Razer Hammerhead True Wireless Pro Review: Good, but expensive

Hello, it’s me again, Mr. Earbuds. I’ve come to you today to review – you guessed it – earbuds! This time it’s the Razer Hammerhead True Wireless Pro, which is quite a name. These are Razer’s second-gen in-ear true wireless earbuds, with a lot of improvements over the first generation. They’re also pretty expensive, coming in at $200. Are they actually worth the price? Let’s find out!

Razer Hammerhead True Wireless Pro: Specifications

Specification Razer Hammerhead True Wireless Pro
Active Noise Cancellation Hybrid
Low-Latency Mode 60ms
Driver Size 10mm
Microphones 2 (1 feed-forward, 1 feedback)
Battery Life
  • Earbuds: 4 hours with ANC
  • Case: 4 full charges (16 hours)
Water Resistance IPX4
In-The-Box Charging case, charging cable
Replacement Tips
  • SmoothComfort: 1 small, 1 medium, 1 large
  • SecureSeal: 1 small, 1 medium, 1 large
  • Comply Foam: 1 medium

First Impressions

Razer did a pretty good job with the presentation here. While the box may be a little overkill for what’s inside, everything’s packaged neatly and is easily accessible.

The charging case is nice and narrow, which Razer says is to make it easier to fit into tight pockets. It’s also easy to open, and the earbuds are easy to remove, which is something that a lot of other manufacturers can’t seem to get right.

As for the earbuds themselves, I’m not really a fan of the AirPods stem style, but at least the Hammerhead True Wireless Pro aren’t direct knock-offs. They do may look a little bulky, but they’re still plenty lightweight and comfortable.

If the preinstalled earbud tips don’t fit your ears, that’s no problem. You can pick from 6 other pairs of tips in 3 different sizes. There are two styles of rubber tips–one for better comfort and one for better noise isolation–and one pair of memory foam tips. The foam tips come in medium, but they’re foam, so they should fit any ear.

Moving onto setting the earbuds up, it was thankfully pretty easy. While I didn’t have the correct app when I get my pair (since it hadn’t been released), I was able to use Google’s Quick Pair to, well, quickly pair my phone.


Razer Hammerhead True Wireless Pro Earbuds


Usage

Feel & Fit

By default, the Razer Hammerhead True Wireless Pro come with fairly large rubber tips, and didn’t fit in my ears very well. Luckily, there are also 6 other pairs of tips available, in 3 different sizes. There’s a set of 3 pairs of tips meant for exercise, another set of 3 pairs meant for general usage, and finally a pair of Comply-brand foam tips. I ended up replacing the tips with one of the small-size rubber pairs. And they’re pretty comfortable. Even though the earbuds themselves aren’t exactly small, they’re pretty light, and stay in my ears without much trouble.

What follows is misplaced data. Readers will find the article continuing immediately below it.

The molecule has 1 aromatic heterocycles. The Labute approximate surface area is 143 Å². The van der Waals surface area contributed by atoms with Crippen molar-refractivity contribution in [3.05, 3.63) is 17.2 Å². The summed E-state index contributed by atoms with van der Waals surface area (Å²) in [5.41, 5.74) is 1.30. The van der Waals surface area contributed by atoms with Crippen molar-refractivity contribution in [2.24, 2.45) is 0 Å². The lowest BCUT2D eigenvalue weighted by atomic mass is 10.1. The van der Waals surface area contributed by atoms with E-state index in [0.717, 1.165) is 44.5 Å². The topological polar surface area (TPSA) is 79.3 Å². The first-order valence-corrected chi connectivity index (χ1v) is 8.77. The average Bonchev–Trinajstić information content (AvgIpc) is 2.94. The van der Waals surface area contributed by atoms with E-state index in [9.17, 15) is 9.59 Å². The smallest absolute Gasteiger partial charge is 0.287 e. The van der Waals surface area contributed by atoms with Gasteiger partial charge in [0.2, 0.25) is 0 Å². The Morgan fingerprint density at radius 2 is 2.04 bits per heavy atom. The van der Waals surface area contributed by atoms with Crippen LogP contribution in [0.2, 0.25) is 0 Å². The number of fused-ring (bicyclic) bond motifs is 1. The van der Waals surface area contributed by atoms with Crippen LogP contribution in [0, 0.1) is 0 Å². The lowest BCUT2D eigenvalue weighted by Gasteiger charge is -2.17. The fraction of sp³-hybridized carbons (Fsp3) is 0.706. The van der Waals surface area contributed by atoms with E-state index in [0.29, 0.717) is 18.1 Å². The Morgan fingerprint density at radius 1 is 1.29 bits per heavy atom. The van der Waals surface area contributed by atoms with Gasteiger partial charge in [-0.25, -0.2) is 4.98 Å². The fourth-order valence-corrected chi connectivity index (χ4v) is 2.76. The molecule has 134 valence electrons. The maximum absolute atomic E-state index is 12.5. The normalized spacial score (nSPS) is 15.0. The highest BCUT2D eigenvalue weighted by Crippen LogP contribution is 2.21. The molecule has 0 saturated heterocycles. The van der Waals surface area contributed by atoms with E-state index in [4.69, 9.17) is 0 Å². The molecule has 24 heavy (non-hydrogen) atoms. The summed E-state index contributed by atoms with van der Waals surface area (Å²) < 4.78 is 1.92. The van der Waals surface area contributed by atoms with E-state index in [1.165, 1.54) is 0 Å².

Battery & Charging

You may have noticed that I didn’t mention anything about wearing the Razer Hammerhead True Wireless Pro for a long time, and there’s a reason for that. Unfortunately, the advertised battery life is only about 4 hours per charge, with an “extended” total of 20 hours with the charging case. Now, this estimate is based on usage with active noise cancellation enabled, so you can probably bring the time up to 5 or 6 hours by disabling that feature.

While 4-6 hours is pretty standard for true-wireless earbuds, both with and without noise cancellation, I can’t help but feel a little disappointed. For the price Razer is asking, longer battery life would have been nice.

As for charging, it’s nothing special. Razer won’t even commit to an estimated charging time. Their excuse is that, since there isn’t a wall adapter in the box, people will use different adapters with different power outputs, causing different charging times. That hasn’t stopped other manufacturers from advertising charging times at specific amperages, though, so it’s weird logic.

Connectivity

Being Bluetooth earbuds, the Razer Hammerhead True Wireless Pro connect through Bluetooth. But they also have some fancy features and some fancy problems.

One advertised feature is the ability to pair with up to three devices at once and switch among them without having to enter pairing mode each time. They also come with Quick Pair, so as soon as they enter pairing mode, all of your Android devices are going to yell at you to connect to them. It’s certainly more convenient than going into your Bluetooth settings and waiting for the device search to find them.

Quick Pair also lets you “track” the earbuds in Google’s Find Device app. The Razer Hammerhead True Wireless Pro don’t have GPS in them or anything like that, but Google can track the location of your phone when the earbuds were connected last.

But the connectivity with these earbuds isn’t all good. For one, the connection range is pretty small. It’s not as bad as the Amazfit PowerBuds, but I can really only get maybe 10 feet away before the audio starts dropping out. That’s not exactly a big issue, but if you work in a large-room environment and move around a lot, you won’t be able to use the Hammerhead True Wireless Pro without bringing your phone or computer around with you.

The second issue I’ve noticed is that they seem to have trouble with Windows PCs. Watching videos or listening to music on either of my laptops, I’ll notice the occasional blip of distortion. It doesn’t matter if I’m 2 or 10 feet away. And if the earbuds disconnect from the computer, they really don’t like to automatically reconnect. These problems don’t exist on Android as far as I can tell, but if you use earbuds with Windows a lot, it’s something to keep in mind.